One Flamingo out of many thousand

We had to be at the Lobo Park (Wolf Park) just outside Antequera for the 3.30pm tour, we managed it by 5 minutes. Another amazing place, they look after 4 types of wolf, the Timber, Alaska Tundra, European and Iberian, yes there are wolves in Spain. The wolves are so well cared for here, they are not like caged animals in zoo's where the animals pace all the time, they are relaxed and calm. If you are in the area I can recommend a visit to this place.

Alaska Tundra Wolf

Iberian Wolf

After our tour around the wolves, we drove on to the El Torcal nature reserve.

This place is stunning and has to be seen to be appreciated. It is known for it's unusual limestone rock formations and has resident Griffon Vultures, so a perfect opportunity for another chance to get up close and personal. We walked out to the viewing platform at the visitors centre when Richard came up with an idea to climb up to the ridge and hide amongst the rocks directly below the vultures flight path. Mum and dad stayed in the valley wondering what us idiots were up to now, nothing surprises them anymore. Well it paid off, I got some great photos of the Vultures flying overhead.

The strange limestone rock formations

Mum and Dad waiting for us to come back from the ridge

So after a full on day, we returned home to Lanjaron, had a few drinks on the roof terrace before heading to bed.  This is a long day out but if planned well you can fit it all in. Each place is worth a visit.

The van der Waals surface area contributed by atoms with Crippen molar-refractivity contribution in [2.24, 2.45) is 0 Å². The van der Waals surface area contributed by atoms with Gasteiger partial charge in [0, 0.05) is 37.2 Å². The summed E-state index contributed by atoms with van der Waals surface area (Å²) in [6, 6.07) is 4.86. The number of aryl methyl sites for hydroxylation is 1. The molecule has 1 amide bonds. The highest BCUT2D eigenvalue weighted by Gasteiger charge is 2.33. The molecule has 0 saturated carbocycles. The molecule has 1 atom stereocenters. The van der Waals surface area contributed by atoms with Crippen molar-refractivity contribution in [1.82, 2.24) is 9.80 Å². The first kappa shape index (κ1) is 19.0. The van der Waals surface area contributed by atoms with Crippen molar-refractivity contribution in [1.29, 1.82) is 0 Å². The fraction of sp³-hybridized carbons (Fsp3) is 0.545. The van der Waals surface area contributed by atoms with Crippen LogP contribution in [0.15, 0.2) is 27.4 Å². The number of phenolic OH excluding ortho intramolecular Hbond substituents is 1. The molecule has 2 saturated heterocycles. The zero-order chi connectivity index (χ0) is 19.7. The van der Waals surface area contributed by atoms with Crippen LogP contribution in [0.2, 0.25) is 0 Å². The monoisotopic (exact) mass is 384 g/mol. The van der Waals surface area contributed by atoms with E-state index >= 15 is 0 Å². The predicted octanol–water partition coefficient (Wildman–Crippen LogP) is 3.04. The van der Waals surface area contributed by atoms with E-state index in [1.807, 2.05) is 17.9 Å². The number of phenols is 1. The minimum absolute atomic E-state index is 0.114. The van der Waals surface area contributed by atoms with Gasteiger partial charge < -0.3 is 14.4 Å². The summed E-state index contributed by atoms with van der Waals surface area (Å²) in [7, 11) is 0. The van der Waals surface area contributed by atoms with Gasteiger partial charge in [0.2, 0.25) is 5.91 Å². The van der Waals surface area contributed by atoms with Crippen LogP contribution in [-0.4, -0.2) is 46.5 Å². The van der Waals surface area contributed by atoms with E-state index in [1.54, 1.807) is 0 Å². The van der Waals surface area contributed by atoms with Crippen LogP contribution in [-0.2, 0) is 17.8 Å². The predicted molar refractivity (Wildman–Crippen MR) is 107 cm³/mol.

Snow climbing in June in the Sierra Nevada, 2010-07-03

Yes this has been an exceptional year in this part of the world weather wise. All the rain we had during the winter has given us plenty of snow this year. So last week we decided to go snow climbing above Lanjaron near Cerro de Caballo.

We started very early in the morning along the 4wd track. We walked for a couple of hours until we reached the area we were interested in. Ive never done snow climbing before and was looking forward to having a go.

My first tentative steps at snow climbing

Richard belaying me

Arriving at the top. Perfect conditions, snow and blue sky

Cerro de Caballo in the back ground as Clive belays me

Moving in to a different area, we climbed on these big snow walls

Errrr this part was vertical. I struggled to get foot placements as the snow was turning a little soft

But I got over it eventually

Even if I had to use my knees. Richard laughing as I appear over the top

Richard having a rest

Clive having a rest and thinking its a long way up

Its a long way up

Luckily the cloud came in, its hard work doing this snow climbing


Lisa: Would love to try something like that someday! Lisa

Solar cooker, 2010-07-16

Harness the power of the sun, so we did, we brought a solar cooker! Its called a Sun Oven and was purchased from these people who run a very efficient site.